MAINE, USA — As of Monday, March 29, nearly a third of Maine's population has received at least one dose of the coronavirus vaccine. While getting vaccinated is an exciting prospect for many, some are hesitant. Getting vaccinated is a personal choice, so not everyone may choose to do it. Regardless, the vaccination conversation is tough to avoid these days, so some experts are offering advice about how to approach it respectfully.
Janet Parnes is a social conversation and etiquette consultant. She says that even though vaccines protect our health, we don't want them to hurt our relationships. Parnes advises that if you're talking to someone you don't know very well, you shouldn't ask them directly whether they've been vaccinated, since this is personal information. Instead, you can talk about whether you've been vaccinated. If you have, try sharing your experience and give them an opportunity to respond.
Signs someone is receptive to the conversation include nodding, eye contact, and smiling. Signs someone is uncomfortable include looking away, shifting their weight, lowering their head, or changing the subject.
"The primary goal of etiquette is to make people feel valued, understood, and heard -- make them feel comfortable," Parnes explained. "When we have these conversations, we have to put ourselves in their shoes. What is going to make them comfortable? What is going to make them at ease? That has to come before our curiosity."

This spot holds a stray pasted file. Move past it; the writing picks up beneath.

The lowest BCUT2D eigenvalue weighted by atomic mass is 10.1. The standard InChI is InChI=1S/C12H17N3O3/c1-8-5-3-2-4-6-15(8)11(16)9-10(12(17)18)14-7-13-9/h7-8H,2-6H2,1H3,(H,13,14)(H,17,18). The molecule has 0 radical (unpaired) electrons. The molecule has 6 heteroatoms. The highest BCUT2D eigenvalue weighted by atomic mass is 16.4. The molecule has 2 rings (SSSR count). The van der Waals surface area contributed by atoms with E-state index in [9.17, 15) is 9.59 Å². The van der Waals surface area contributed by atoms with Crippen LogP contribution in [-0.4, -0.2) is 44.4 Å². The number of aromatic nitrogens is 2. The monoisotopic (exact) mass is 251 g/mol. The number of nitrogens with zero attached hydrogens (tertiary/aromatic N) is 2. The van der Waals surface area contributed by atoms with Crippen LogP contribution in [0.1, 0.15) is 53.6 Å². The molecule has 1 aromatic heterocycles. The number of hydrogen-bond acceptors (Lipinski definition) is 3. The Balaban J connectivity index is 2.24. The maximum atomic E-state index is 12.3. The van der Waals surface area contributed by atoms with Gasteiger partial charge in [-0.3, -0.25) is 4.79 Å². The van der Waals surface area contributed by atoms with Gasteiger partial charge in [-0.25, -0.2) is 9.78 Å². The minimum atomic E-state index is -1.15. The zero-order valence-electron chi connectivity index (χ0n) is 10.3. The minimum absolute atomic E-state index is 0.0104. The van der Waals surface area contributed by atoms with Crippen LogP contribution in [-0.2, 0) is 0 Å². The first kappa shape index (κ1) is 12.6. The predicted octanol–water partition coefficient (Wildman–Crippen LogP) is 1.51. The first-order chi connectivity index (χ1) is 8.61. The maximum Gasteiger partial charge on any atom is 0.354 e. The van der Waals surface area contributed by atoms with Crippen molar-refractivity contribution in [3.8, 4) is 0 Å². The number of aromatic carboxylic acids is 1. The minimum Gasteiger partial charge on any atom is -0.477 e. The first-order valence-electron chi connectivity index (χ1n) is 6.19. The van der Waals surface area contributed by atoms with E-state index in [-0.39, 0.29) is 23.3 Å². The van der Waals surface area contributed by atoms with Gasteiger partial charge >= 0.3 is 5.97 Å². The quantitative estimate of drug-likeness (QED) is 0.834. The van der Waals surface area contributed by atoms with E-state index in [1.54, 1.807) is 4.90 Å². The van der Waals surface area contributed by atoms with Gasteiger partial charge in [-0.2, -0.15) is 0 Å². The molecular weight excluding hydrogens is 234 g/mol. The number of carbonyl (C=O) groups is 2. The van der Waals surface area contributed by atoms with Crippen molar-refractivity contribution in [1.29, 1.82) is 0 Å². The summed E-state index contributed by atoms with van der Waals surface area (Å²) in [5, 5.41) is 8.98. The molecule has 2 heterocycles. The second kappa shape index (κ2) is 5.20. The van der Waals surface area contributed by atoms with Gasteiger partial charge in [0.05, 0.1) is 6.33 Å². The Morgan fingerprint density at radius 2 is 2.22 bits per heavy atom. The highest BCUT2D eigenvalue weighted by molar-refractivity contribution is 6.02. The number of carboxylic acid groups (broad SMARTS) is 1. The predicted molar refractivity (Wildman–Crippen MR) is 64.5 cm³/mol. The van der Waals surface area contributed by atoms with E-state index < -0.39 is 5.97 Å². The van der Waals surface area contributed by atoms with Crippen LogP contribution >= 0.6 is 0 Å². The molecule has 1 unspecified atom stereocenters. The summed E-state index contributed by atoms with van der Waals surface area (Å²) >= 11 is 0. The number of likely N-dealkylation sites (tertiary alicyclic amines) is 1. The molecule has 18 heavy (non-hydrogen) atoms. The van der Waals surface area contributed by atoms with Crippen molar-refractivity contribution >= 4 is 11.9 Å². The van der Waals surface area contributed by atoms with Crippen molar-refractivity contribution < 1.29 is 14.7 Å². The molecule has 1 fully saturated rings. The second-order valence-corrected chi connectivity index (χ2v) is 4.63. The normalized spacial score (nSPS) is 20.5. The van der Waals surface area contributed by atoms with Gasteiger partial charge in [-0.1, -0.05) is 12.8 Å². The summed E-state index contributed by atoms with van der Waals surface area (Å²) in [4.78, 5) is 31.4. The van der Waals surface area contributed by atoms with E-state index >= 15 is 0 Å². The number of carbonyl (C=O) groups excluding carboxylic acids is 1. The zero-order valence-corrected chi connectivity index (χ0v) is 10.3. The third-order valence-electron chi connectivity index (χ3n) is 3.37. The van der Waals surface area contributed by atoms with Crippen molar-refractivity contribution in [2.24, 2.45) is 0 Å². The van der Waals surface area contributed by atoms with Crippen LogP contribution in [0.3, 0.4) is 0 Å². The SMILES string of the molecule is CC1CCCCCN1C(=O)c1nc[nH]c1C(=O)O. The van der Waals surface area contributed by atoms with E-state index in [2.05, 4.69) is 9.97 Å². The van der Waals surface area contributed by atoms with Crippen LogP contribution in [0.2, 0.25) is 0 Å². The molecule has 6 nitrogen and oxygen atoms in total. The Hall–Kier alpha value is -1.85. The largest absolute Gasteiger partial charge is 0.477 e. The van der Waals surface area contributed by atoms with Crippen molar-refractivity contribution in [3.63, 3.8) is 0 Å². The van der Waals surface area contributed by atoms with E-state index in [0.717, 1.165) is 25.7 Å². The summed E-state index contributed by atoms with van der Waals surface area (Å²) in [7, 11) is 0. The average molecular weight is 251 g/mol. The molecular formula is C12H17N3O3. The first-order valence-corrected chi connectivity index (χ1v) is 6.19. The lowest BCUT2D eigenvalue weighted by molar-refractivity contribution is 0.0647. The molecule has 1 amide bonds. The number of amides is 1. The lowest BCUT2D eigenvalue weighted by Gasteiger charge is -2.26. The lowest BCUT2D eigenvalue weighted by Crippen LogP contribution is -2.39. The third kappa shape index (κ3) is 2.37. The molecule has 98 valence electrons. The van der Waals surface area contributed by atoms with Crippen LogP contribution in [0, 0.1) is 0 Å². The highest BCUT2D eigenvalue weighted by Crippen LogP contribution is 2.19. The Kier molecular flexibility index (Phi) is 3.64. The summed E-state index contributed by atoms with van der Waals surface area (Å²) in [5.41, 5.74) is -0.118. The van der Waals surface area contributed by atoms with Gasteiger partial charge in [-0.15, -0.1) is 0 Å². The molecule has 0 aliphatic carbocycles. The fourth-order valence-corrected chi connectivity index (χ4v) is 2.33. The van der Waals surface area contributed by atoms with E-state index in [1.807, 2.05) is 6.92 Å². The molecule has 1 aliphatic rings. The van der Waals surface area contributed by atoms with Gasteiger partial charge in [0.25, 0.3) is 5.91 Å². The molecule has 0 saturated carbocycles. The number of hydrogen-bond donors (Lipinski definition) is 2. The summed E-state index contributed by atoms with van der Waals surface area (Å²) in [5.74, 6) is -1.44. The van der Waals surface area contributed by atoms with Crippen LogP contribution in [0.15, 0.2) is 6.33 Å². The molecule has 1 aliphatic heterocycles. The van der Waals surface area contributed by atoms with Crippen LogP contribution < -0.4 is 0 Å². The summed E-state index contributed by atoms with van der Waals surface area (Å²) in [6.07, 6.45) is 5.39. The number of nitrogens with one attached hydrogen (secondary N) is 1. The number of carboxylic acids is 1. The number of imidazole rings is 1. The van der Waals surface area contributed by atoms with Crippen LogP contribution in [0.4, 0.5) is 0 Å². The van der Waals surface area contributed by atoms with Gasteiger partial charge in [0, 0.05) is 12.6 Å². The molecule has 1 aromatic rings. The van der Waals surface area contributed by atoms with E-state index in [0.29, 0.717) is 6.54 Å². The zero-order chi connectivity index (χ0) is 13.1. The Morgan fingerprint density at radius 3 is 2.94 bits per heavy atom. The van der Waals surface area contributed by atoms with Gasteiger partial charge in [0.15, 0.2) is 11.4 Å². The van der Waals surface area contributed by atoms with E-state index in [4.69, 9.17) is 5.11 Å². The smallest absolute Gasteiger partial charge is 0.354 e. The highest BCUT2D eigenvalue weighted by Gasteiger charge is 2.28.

When it comes to hosting or planning to attend a group event, the situation is a bit different. Parnes says it's important to "take the temperature" of the group. A lot of people who are vaccinated feel more comfortable being around others who are also vaccinated -- but if people aren't willing to share that information, you need to consider whether you want to partake in the event. Parnes says you could always speak to the host or mutual friends to find out if they know who is vaccinated.
"When we have the conversations with people, we want to make them feel valued and comfortable. However, courtesies does not mandate that we throw ourselves and loved ones under the COVID-19 bus," Parnes said. "We have to walk that line between keeping ourselves safe and respecting others' privacy."
If you do want to talk about the vaccine with family or friends with concerns, the CDC has some tips. You can:
- Ask open-ended questions to explore and understand their concerns without sounding judgmental.
- Get their permission to share information from reputable sources (like CDC.gov; their local health department website; or people like doctors, nurses, or pharmacists) about vaccines.
- Help them find their own reason to get vaccinated, like protecting their family, being less anxious, or going back to school or work.
- Work with them to make their vaccination happen by offering to set up a vaccination appointment nearby or helping with transportation or childcare.
"I think the best thing is really to be open and to tell people, 'Yeah, I got vaccinated. I'm feeling fine, and I'm feeling a lot better that I'm not going to die of COVID-19," Peter Millard, an infectious disease epidemiologist and former CDC employee, said. "I think people who have been vaccinated should share their story with others -- particularly with the skeptics."
When possible, it's best to have these conversation in person, via FaceTime or Zoom, or on the phone -- not via email or text. That way, it will be easier to try to relay the message you want to get across with the right attitude and tone of voice.